The Murphy family lives a pristine, picture-perfect life in suburban Cincinnati. Dad Steven (Colin Farrell) is an accomplished surgeon and mom Anna (Nicole Kidman) runs a health clinic. Their children, Kim (Raffey Cassidy) and Bob (Sunny Suljic), are well behaved and popular. However, when Steven befriends a teenage boy, Martin (Barry Keoghan), whose father died suddenly on the doctor’s operating table, things slowly turn more strange and sinister. As Martin becomes closer with the Murphy family, Steven starts to question the boy’s ulterior motives.
Audiences unacquainted with Greek director Yorgos Lanthimos should think twice before sitting down to see The Killing of a Sacred Deer. The filmmaker’s off-kilter humour, deliberately stilted dialogue, and sense of narrative illogic are not for everyone. Fortunately, his latest bleak comedy is a work of masterful unease, punctuated by extreme wide-angle shots and slow, agonizing zooms. Shifting between a cavernous empty hospital where Steven works and his spacious home, two spaces of an almost unnatural neatness, the director foreshadows the blood, pain and chaos that threaten to ruin these realms of order.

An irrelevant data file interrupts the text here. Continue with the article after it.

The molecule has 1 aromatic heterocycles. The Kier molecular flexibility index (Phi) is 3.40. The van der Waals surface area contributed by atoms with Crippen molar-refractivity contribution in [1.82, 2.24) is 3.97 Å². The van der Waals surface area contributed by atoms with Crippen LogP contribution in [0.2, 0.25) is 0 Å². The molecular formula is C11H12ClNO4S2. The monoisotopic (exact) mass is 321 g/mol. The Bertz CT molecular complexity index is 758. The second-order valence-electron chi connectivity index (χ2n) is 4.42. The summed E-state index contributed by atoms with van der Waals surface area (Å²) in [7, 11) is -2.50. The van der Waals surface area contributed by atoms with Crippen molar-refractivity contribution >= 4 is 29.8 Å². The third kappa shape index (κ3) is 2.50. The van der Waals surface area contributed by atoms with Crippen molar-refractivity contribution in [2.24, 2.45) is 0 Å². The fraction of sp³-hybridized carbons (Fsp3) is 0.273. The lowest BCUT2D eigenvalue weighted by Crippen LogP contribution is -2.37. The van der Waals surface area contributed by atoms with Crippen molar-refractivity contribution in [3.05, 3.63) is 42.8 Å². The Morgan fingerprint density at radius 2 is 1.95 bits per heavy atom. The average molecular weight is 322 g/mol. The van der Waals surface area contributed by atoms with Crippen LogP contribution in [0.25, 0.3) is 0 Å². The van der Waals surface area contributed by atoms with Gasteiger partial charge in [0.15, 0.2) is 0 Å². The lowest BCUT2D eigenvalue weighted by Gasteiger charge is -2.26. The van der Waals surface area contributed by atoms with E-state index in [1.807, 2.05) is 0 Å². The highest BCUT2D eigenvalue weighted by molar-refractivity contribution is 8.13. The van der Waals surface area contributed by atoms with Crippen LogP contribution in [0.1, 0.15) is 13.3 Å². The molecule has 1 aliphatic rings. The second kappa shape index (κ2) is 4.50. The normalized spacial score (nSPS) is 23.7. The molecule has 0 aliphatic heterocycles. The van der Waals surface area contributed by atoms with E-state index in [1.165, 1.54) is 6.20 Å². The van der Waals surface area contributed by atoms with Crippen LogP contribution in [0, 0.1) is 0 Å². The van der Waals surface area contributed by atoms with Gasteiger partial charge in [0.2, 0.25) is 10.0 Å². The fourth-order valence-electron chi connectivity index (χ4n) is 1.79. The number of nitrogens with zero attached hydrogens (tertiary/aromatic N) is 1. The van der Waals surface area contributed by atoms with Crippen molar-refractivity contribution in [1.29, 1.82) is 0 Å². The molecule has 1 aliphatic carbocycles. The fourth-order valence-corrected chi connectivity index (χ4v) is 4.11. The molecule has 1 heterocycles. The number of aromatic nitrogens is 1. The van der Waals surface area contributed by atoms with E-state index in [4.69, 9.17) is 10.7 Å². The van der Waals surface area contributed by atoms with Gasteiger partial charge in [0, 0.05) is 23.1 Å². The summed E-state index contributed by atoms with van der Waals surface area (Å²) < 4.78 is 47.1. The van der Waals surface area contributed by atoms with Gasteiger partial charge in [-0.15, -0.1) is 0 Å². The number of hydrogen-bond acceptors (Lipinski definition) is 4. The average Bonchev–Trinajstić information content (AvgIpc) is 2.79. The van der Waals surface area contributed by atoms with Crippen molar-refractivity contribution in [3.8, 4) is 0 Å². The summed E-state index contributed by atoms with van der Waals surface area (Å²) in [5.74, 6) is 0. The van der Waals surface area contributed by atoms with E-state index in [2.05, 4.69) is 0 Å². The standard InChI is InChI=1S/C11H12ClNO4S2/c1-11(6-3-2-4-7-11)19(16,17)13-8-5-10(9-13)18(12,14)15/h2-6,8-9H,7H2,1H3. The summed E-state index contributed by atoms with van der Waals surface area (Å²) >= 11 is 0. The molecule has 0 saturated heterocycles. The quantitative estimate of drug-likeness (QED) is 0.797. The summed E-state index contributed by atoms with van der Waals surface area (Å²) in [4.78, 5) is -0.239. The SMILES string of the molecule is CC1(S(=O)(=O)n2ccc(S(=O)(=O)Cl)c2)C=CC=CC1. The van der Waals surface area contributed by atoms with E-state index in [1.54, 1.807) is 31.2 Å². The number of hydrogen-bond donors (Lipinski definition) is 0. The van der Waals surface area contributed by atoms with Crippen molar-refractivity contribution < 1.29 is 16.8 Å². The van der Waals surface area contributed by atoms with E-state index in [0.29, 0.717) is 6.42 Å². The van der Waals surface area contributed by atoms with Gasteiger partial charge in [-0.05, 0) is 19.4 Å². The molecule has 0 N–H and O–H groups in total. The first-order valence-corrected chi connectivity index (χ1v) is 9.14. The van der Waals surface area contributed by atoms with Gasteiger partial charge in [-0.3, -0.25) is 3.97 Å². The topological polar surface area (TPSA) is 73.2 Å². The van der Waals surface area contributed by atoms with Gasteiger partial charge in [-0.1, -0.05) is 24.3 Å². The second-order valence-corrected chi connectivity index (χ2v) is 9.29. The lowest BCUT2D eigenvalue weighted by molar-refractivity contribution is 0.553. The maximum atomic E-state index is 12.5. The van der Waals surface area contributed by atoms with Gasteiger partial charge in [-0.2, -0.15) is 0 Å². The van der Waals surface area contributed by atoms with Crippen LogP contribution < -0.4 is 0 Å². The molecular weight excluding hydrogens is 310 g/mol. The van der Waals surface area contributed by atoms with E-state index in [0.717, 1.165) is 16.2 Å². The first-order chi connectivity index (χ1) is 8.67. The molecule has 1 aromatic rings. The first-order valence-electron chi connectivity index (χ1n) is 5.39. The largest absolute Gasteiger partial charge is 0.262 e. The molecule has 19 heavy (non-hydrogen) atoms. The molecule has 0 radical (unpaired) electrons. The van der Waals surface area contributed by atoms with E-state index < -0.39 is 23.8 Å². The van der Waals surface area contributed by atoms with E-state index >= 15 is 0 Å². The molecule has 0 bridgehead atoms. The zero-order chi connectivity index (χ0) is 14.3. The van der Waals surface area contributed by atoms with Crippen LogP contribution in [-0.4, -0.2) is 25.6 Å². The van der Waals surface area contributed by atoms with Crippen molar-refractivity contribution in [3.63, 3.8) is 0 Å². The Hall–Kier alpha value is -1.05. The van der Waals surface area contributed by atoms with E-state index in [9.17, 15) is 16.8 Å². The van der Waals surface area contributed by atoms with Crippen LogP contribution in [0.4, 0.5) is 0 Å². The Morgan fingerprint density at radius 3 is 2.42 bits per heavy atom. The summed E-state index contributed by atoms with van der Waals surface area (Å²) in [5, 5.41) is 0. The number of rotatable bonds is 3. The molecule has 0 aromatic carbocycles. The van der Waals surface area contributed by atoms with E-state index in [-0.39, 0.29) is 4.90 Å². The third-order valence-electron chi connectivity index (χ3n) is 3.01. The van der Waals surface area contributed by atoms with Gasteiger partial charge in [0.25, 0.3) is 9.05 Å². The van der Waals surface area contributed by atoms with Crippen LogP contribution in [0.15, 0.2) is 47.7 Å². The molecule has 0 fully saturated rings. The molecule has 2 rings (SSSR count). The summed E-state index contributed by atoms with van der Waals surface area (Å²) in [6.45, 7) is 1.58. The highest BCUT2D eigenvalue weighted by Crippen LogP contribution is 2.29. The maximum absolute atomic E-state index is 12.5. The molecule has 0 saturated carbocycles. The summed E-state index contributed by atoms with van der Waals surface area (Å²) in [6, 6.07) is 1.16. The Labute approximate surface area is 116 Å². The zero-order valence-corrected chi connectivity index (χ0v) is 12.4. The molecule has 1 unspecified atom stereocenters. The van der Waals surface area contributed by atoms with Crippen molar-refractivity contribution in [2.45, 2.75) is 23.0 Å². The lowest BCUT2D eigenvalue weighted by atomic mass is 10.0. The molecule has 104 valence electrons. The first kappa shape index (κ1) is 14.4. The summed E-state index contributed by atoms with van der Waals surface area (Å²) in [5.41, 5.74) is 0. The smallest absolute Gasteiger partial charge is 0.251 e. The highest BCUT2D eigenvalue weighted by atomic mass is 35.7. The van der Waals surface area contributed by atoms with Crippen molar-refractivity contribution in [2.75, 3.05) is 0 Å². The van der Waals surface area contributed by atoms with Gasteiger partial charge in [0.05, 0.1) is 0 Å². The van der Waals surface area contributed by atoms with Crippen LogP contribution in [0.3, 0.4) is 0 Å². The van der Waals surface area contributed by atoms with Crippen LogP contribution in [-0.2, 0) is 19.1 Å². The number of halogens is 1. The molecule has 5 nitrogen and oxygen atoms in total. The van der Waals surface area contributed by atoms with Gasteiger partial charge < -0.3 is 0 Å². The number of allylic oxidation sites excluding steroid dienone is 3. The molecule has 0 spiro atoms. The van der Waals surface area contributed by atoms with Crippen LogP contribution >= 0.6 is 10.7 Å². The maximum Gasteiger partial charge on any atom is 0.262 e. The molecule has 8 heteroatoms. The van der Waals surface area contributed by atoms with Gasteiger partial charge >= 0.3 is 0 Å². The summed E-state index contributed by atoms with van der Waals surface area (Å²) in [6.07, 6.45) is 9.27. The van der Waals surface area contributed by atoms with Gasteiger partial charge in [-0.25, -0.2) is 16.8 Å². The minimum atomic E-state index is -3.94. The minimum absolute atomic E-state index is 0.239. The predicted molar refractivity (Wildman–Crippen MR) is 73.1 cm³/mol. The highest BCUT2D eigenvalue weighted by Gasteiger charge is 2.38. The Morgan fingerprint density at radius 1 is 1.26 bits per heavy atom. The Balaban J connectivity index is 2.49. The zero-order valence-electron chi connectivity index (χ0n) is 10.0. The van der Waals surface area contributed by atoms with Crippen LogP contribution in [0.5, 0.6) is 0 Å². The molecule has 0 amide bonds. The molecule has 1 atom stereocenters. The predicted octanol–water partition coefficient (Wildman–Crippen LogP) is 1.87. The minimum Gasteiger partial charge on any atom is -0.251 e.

Atop the stylistic precision, the performers are game. Reuniting with his Lobster director, Farrell nails the formal tone in Lanthimos and Efthymis Filippou’s screenplay. Still, his character’s increasing desperation is palpable. Keoghan’s restrained turn as Martin makes his antagonist even more chilling. Kidman, who nails her bourgeois privilege and boredom to a tee, is somewhat underused. If The Killing of a Sacred Deer doesn’t quite live up to the brilliance of The Lobster, it is due to stiffer pacing and a less riveting emotional arc for the characters. Still, Lanthimos’ style and unsettling, unpredictable narrative overcome some of these lapses.
Is The Killing of a Sacred Deer essential viewing?
The film is certainly not for all tastes. But if you enjoyed Lanthimos’ odd, nasty, symbolically rich dark comedies of recent years, purchase your tickets immediately.